Businessman nets deal to help save endangered species

Tony BylesTony Byles
Tony Byles
A Stamford business owner who is more used to helping people keep their vehicles and other property safe has netted a new deal which could help to save an endangered species.

Tony Byles, of Activus Tracking, has been contracted by a research team from the University of St Andrews in Scotland to provide trackers for their project which aims to safeguard the future of the flapper skate - a species of fish which is slowly dying out because of the ease with which they are caught by fisherman in the North Sea.

It is part of a Marine Alliance for Science and Technology for Scotland (MASTS) project - which brings together several organisations including the Scottish government - and follows on from a test project which involved Tony providing trackers to monitor the movements of fishing vessels off the coast of Scotland.

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The test scheme has been heralded a success and Tony is now hoping it will proceed to a full-scale project. He will be asked to provide trackers for the whole fishing fleet - a deal which could be worth around six figures.

He said: “This is a huge project for me and it’s great to be involved in something that is having an impact.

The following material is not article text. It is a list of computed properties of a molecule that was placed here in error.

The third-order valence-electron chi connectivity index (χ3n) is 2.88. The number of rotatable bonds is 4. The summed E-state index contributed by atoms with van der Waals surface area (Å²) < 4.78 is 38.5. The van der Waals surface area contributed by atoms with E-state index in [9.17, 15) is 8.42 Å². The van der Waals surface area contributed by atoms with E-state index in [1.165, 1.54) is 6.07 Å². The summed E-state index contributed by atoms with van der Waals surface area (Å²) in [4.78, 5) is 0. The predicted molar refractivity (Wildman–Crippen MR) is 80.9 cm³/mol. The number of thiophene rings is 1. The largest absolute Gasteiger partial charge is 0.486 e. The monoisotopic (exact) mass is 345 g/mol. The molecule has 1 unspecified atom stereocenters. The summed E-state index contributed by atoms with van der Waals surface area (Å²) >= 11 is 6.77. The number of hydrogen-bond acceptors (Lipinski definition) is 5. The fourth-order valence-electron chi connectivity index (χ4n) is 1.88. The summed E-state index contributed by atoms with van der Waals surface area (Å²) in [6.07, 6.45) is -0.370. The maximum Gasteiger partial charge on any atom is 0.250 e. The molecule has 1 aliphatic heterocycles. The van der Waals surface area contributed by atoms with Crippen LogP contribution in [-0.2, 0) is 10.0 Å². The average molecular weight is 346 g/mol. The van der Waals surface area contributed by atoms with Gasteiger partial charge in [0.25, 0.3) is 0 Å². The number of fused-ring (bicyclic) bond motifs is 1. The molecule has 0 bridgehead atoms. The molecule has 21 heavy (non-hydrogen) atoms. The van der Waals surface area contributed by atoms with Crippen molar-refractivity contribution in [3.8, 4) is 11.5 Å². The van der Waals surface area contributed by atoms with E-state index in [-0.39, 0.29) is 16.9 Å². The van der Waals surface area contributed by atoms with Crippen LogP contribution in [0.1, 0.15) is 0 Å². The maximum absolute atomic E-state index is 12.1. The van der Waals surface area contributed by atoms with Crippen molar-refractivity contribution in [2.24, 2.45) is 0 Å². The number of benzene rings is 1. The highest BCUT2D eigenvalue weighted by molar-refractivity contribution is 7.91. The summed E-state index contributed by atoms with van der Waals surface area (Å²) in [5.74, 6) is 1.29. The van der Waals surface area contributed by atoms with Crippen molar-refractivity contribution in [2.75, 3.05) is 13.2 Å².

“The part of the project with the government is helping to track the movements of fishing vessels and has been useful in some disputes when one fisher’s pots have been moved, either accidentally or deliberately, by another, as we are able to see who is doing what, when and where.

“It’s also good to be involved in the project with the team from St Andrews who are working to protect an endangered species.

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“The flapper skate used to be called the common skate but, because they are so easy to catch, their numbers have declined dramatically and the trackers on the fishing vessels in the area where they live and breed are enabling the researchers to learn more about them and what can be done to protect them.”

Tony’s Scottish work is his latest global project, with other projects underway or in the pipeline in Peru and Jamaica, but the majority of his work is domestic clients closer to home in Stamford.

He provides a range of devices which can be fitted to all kinds of vehicles to alert the owners when they are being stolen or driven in areas where they should not be.

Tony also provides a range of trackers which can be worn by pets, or even people, such as dementia sufferers who may be prone to wandering off.